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The 4th Street Saloon, a north Minneapolis nightlife spot that has been a West Broadway mainstay but dogged by sometimes deadly crime in and near the establishment, is closing at month's end and is in line for a radical makeover by the new owner as a family-friendly dining and entertainment venue.

"It used to be a lot of fun," running the bar and music venue on West Broadway just west of Interstate 94, owner Greg Hegwood said Tuesday. "Business has been very slow this last year. … The bar was a cash cow over the years."

Shootings, sometimes fatal, and other violence have occurred on or near his property for many years despite the saloon beefing up security and posting warning signs outside that police have 24-hour video surveillance in place.

A check of police records dating back five years shows more than 300 calls for service to the saloon's address, many involving gun possession, assault, gunfire, auto theft, robbery and so on.

Hegwood made no excuses for the reputation the 4th Street Saloon gained as a magnet for serious crime in a part of the city that has struggled to push back against the violence.

"My bar is a gang banger bar," said Hegwood, who has for years employed security staff and used metal detectors at the saloon with limited success. "That's the crowd we went after."

He said he is selling the property to Teto Wilson, an entrepreneur who cuts hair and owns Wilson's Image barbershop a little more than a mile to the west on Broadway.

Hegwood said he's selling to Wilson for "a pretty cheap price … because of the plan for what he wants to do with it. … How am I going to charge [more] for the business when I have dead people in the parking lot?"

Wilson said Tuesday the plan is to erase any vestige of the saloon's image and replace it with "a community space where people can come in and dine and be entertained. We want it to be safe, bring kids and even grandparents."

The project calls for four or five food vendors to be anchored on the first floor and include a stage for live music from an array of styles, but "steer away from music that triggers people and gets them hyped — wholesome music that people can feel good about."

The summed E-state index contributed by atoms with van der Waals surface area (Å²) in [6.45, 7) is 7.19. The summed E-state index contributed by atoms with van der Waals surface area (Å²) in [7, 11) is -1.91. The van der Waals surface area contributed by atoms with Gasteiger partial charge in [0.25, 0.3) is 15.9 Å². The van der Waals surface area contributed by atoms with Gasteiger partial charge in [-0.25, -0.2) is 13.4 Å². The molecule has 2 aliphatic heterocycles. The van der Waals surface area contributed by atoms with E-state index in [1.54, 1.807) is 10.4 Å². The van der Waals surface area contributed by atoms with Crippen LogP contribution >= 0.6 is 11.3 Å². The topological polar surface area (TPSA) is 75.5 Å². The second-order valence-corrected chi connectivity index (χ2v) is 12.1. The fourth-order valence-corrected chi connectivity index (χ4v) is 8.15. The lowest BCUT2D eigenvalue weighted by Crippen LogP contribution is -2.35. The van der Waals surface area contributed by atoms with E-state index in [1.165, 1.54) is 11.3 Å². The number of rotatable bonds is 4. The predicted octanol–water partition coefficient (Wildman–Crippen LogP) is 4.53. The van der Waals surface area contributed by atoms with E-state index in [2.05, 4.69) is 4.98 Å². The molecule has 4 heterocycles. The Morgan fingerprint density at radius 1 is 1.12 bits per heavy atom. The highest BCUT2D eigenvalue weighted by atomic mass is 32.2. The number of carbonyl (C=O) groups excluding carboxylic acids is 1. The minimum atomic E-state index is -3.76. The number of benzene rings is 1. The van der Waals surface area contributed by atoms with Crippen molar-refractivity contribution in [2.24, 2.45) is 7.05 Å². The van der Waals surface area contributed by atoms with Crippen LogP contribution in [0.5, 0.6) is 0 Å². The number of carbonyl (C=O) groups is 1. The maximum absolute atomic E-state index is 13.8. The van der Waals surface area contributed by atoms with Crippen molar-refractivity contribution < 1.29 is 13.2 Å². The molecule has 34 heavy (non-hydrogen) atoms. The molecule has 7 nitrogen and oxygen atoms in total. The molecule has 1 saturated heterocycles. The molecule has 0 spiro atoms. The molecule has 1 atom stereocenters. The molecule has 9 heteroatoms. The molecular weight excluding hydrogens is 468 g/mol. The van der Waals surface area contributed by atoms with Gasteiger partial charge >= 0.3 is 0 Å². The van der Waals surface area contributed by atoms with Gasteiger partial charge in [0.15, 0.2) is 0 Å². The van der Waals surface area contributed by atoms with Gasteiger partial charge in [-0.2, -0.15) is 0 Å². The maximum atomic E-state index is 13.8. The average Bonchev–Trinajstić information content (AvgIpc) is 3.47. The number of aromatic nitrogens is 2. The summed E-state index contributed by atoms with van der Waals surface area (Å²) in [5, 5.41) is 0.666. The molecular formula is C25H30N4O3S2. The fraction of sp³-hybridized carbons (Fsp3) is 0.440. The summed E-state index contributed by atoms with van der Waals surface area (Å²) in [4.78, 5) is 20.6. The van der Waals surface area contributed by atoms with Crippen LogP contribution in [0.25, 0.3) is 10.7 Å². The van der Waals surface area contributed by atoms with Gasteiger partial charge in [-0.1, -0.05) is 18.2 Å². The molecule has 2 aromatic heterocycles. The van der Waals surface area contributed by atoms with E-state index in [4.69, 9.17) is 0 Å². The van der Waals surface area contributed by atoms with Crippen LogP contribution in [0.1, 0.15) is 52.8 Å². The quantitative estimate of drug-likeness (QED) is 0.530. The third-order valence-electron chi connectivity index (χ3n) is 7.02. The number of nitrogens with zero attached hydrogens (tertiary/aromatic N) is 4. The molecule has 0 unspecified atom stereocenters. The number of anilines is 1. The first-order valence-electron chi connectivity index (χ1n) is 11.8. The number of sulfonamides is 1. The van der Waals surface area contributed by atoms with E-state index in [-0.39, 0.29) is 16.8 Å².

A grant from Hennepin County's Affordable Commercial Incentive Fund has chipped in about $500,000, and the last of the financing is in the works, Wilson said.

The goal for an opening date for what is to be called Swank Eatery, the 50-year-old Wilson estimated, "in an ideal world would probably be early summer 2025."

News of the saloon's days being numbered spilled out Monday in a social media posting by Mike Oker, who was general manager since 2000 until he put that aside in November to help Hegwood with the sale to Wilson.

"It's true, we are closing our doors after 37 amazing years of serving our north Minneapolis family!!!!" Oker announced. "We will miss everyone so much & thank you for making the 4th Street Saloon a great place to be for so many years!!!! Northside for life!!!"

Commenters on Oker's posting lamented the saloon closing and spoke of the good memories they had there. By contrast, comments left on a crime watch Facebook page were cheering the business shutting down.

The saloon's presence not only as a place to have a drink and enjoy music but also its eye-popping exterior mural has stood as a welcoming tribute to jazz, blues and funk for the past several years.

Wilson said his plans for the building are about "changing the name, changing the image and changing the vision" for that street corner, so the fate of the massive artwork is to be determined for now. He declined to say more, explaining, "I don't want to ruffle any feathers."

To mark the closure, a farewell bash is planned for Sunday before locking the doors for good on March 31.

"We're really excited abut the transition," said Oker, whose been working at the saloon since 2000, first as a hip-hop DJ. "I have no regrets. We've had a really, really amazing time down there."